Business leaders gathered in Edinburgh last week for the second annual conference designed to stimulate regional collaboration and growth opportunities for fintech.

The UK Fintech Symposium held at NatWest’s Gogarburn headquarters saw leaders from ‘cluster organisations’ across the UK convene to chart the next steps for the industry.

On the agenda was a new private sector-led body set up following a landmark review of the sector last year, carried out by former Worldpay boss Ron Kalifa.

Charlotte Crosswell, as the newly-appointed chair of the Centre for Finance, Innovation and Technology (CFIT), backed by £5m in UK government funding, made her first public appearance in the role.

She said: “It’s great to be back in the NatWest building in Gogarburn. I was last here when we did a fintech challenge with NatWest, pre-pandemic, looking at how we use fintech for good. So it’s great to continue those types of discussions and see the commitment here.

“But for me, we could be in Scotland, in Bristol or in Manchester, Leeds or anywhere in between. It’s really important that we not only shine a spotlight on where we are in fintech, not just in London, but all around the UK and how we put that together into a clear vision for the future of all our regions.”

The ‘levelling up’ theme was reflected in an opening speech from UK government exports minister Andrew Bowie, who added: “More than a million people work in financial services across the United Kingdom and two thirds of them are outside the capital. In all bar two British regions, financial services are the largest services exporter, taking the best of British to the world. That’s what levelling up looks like in practice.”

Mr Bowie shared some recent statistics which showed the value of fintech for Scotland, and the UK. According to the figures, there are now 8,000 jobs in the sector north of the Border and almost of half of Europe’s fintech ‘unicorns’ were created in the UK.

He said: “Last year, the UK racked up more investment than France, Germany and the Netherlands put together and so far this year five of the 10 largest fintech across Europe, the Middle East and Africa were closed on our shores.”

Nicola Anderson, CEO of FinTech Scotland, reinforced that view. She said the Scottish cluster is now up to 208 “inclusive, collaborative and innovative” fintechs. Investment in the sector has also reached £1.3bn “with a unicorn in that number this year”, she said.

The Scottish Government’s business minister, Ivan McKee, also appeared at the conference, with both governments committed to developing the sector.

The regional fintech cluster organisations – the FinTech National Network – were all represented at the conference. Speakers from FinTech Wales, FinTech Northern Ireland, FinTech North, FinTech West, SuperTech (West Midlands) and FinTech Scotland took part in a regional leadership session, showcasing each of their own regions’ strengths.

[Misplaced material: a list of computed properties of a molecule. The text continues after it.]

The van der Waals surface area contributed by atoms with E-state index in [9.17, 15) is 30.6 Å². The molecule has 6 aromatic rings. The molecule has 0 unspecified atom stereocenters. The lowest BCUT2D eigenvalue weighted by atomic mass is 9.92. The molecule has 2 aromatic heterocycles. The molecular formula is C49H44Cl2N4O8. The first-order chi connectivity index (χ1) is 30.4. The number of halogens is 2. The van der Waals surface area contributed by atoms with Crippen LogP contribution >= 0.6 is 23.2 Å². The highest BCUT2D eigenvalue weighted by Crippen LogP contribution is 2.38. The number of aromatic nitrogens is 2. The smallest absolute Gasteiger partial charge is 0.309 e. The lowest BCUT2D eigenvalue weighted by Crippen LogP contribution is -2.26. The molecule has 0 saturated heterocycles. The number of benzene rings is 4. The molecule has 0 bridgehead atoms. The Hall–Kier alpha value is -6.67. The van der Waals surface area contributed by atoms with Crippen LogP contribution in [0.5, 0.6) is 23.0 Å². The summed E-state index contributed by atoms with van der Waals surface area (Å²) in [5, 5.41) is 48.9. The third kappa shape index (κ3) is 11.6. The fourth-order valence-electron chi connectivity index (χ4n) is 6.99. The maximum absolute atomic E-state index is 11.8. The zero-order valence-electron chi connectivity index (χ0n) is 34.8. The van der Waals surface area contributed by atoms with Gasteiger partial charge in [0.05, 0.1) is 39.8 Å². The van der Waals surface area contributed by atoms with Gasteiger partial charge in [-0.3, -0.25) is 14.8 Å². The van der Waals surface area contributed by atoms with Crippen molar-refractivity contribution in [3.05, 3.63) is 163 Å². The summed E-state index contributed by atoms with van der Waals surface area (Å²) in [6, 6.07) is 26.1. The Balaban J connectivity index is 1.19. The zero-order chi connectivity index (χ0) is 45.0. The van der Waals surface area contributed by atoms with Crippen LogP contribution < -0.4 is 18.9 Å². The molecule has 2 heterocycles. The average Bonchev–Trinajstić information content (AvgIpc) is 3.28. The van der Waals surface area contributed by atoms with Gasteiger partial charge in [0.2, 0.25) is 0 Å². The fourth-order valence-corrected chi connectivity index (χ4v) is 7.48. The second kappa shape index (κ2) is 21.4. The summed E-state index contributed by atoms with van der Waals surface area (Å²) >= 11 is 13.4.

Innovate Finance, the national body representing the sector, and the Financial Conduct Authority, the regulator, were also present alongside some established financial institutions including Dundee’s NCR – the company that brought the cash register to the world – and the next generation of fintech startups.

The consensus was that Britain, as a global forerunner of open banking standards, had stolen a march on competition around the world with a positive vision for how regulation and innovation can work together to help the sector grow.

However, some challenges remain. The post-Brexit environment has yet to settle on crucial factors concerning skills and workforce planning and financial ‘passporting’ for British products and services to fit into overseas markets. And companies were cognisant of investment opportunities being affected by the economic downturn.

Janine Hirt, CEO of Innovate Finance, reminded the audience though of the positive role that fintech can play in society.

She said: “We need to be celebrating the role that fintech plays, having a positive impact on us all, ensuring greater financial inclusion, greater financial wellness, and helping individuals and SMEs to understand, grow and manage their money.”

She noted that 65 per cent of all lending is now done by fintechs, either ‘challenger banks’ or alternative lenders, which are “powering the engine of our economy”.

In terms of investment, the UK is second globally to the US, with $9.1bn secured in the first half of this year.

The afternoon session provided a showcase for some of most promising Scottish fintech startups. CienDos, a climate finance focused company, Legado, which helps people manage their personal financial documents, Snugg, an energy efficiency app, Nude, a platform which helps young people save for their first home, and Cybershell, a cybersecurity platform, were all able to spotlight their products and services.

Stephen Ingledew, chair of FinTech Scotland, said: “This event has been a fantastic opportunity to bring together a vibrant and maturing UK fintech industry. The FinTech National Network has become a diverse and mutually reinforcing entity in its own right, with cluster organisations forging their own paths in quantum, reg-tech, data, or cybersecurity and providing collaboration opportunities between the regions. When viewed as a whole it is a really compelling picture for national and regional policy coordination as well as a clear gathering point for local fintechs themselves looking for support to take their products and services to the next level.”

As seen in today’s copy of The Times, click here to view.